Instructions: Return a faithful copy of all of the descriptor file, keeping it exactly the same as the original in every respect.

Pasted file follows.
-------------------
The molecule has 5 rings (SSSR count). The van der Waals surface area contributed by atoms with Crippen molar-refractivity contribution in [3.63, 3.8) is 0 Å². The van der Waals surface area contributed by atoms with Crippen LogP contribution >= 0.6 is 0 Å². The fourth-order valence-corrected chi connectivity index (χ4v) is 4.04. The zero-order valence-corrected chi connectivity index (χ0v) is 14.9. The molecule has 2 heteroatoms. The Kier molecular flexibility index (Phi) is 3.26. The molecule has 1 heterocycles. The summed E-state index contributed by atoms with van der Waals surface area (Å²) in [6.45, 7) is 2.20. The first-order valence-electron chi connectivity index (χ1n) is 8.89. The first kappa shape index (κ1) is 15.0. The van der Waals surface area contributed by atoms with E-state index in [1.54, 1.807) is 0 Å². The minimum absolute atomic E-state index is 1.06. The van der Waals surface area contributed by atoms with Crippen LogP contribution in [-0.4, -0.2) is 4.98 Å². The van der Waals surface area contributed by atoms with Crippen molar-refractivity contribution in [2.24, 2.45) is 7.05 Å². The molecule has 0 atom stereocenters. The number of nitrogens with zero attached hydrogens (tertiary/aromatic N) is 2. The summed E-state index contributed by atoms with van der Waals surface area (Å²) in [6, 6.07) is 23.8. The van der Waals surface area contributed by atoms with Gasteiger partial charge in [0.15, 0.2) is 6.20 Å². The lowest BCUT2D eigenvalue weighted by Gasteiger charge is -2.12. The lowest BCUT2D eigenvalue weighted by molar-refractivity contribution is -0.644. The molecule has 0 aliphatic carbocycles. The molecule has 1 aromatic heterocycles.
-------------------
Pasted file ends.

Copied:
The molecule has 5 rings (SSSR count). The van der Waals surface area contributed by atoms with Crippen molar-refractivity contribution in [3.63, 3.8) is 0 Å². The van der Waals surface area contributed by atoms with Crippen LogP contribution >= 0.6 is 0 Å². The fourth-order valence-corrected chi connectivity index (χ4v) is 4.04. The zero-order valence-corrected chi connectivity index (χ0v) is 14.9. The molecule has 2 heteroatoms. The Kier molecular flexibility index (Phi) is 3.26. The molecule has 1 heterocycles. The summed E-state index contributed by atoms with van der Waals surface area (Å²) in [6.45, 7) is 2.20. The first-order valence-electron chi connectivity index (χ1n) is 8.89. The first kappa shape index (κ1) is 15.0. The van der Waals surface area contributed by atoms with E-state index in [1.54, 1.807) is 0 Å². The minimum absolute atomic E-state index is 1.06. The van der Waals surface area contributed by atoms with Crippen LogP contribution in [-0.4, -0.2) is 4.98 Å². The van der Waals surface area contributed by atoms with Crippen molar-refractivity contribution in [2.24, 2.45) is 7.05 Å². The molecule has 0 atom stereocenters. The number of nitrogens with zero attached hydrogens (tertiary/aromatic N) is 2. The summed E-state index contributed by atoms with van der Waals surface area (Å²) in [6, 6.07) is 23.8. The van der Waals surface area contributed by atoms with Gasteiger partial charge in [0.15, 0.2) is 6.20 Å². The lowest BCUT2D eigenvalue weighted by Gasteiger charge is -2.12. The lowest BCUT2D eigenvalue weighted by molar-refractivity contribution is -0.644. The molecule has 0 aliphatic carbocycles. The molecule has 1 aromatic heterocycles.